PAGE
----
Malta: New chair for Malta Investment Migration Agency
Published: 24 March 2023
José Herrera has been appointed chairman of Community Malta Agency, the state-run entity that handles matters related to Maltese citizenship.
Herrera’s appointment, which Times of Malta had revealed back in December was close to being announced, was formally confirmed in Friday’s government gazette.
The lawyer and former politician will serve in a non-executive role at the agency, which until now did not have a chairman.
He will serve as chairman until October 2025. No details about his financial package were available.
Herrera served as an MP for 26 years before he quit politics last year after failing to get re-elected in the general election.
During his time in politics, he served as parliamentary secretary for Economic Growth and Competitiveness, Minister for the Environment and Sustainable Development, and Minister for Culture and Local Government.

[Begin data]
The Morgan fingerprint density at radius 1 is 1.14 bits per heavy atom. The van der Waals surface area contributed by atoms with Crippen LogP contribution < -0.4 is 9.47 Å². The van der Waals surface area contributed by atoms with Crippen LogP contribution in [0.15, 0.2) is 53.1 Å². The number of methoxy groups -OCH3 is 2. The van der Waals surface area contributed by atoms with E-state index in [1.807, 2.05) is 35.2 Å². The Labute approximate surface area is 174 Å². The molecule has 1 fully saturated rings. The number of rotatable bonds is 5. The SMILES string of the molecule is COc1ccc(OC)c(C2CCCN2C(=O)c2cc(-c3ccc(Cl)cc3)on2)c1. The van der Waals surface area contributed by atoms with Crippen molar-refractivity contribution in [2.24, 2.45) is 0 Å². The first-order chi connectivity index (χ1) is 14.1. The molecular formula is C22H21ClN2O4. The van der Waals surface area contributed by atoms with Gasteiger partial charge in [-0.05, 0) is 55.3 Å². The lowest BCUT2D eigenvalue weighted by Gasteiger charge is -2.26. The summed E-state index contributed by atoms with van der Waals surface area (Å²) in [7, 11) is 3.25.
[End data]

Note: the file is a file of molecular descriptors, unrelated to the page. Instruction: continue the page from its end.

A lawyer by profession, he subsequently returned to his legal practice, Jose’ A. Herrera and Associates Advocates, which focuses on civil and criminal litigation.
The Community Malta Agency is responsible for running the country’s golden passports scheme as well as all other citizenship programmes. They include applications for the acquisition of Maltese citizenship by birth, by registration, by naturalisation through long-term residence, for exceptional services by merit, and for exceptional services by direct investment in Malta.
While the country’s golden passport scheme generated significant income for the country in previous years, it has also brought the government into conflict with the European Commission, which wants the scheme banned.
With Cyprus having cancelled its golden passport scheme following a corruption scandal and Portugal also phasing out its equivalent earlier this year, Malta remains the only EU member state to allow wealthy investors to effectively buy EU citizenship.
However, interest in the programme has waned in recent years, as has income derived from it, and the government has been quietly exploring ways of gradually winding it down.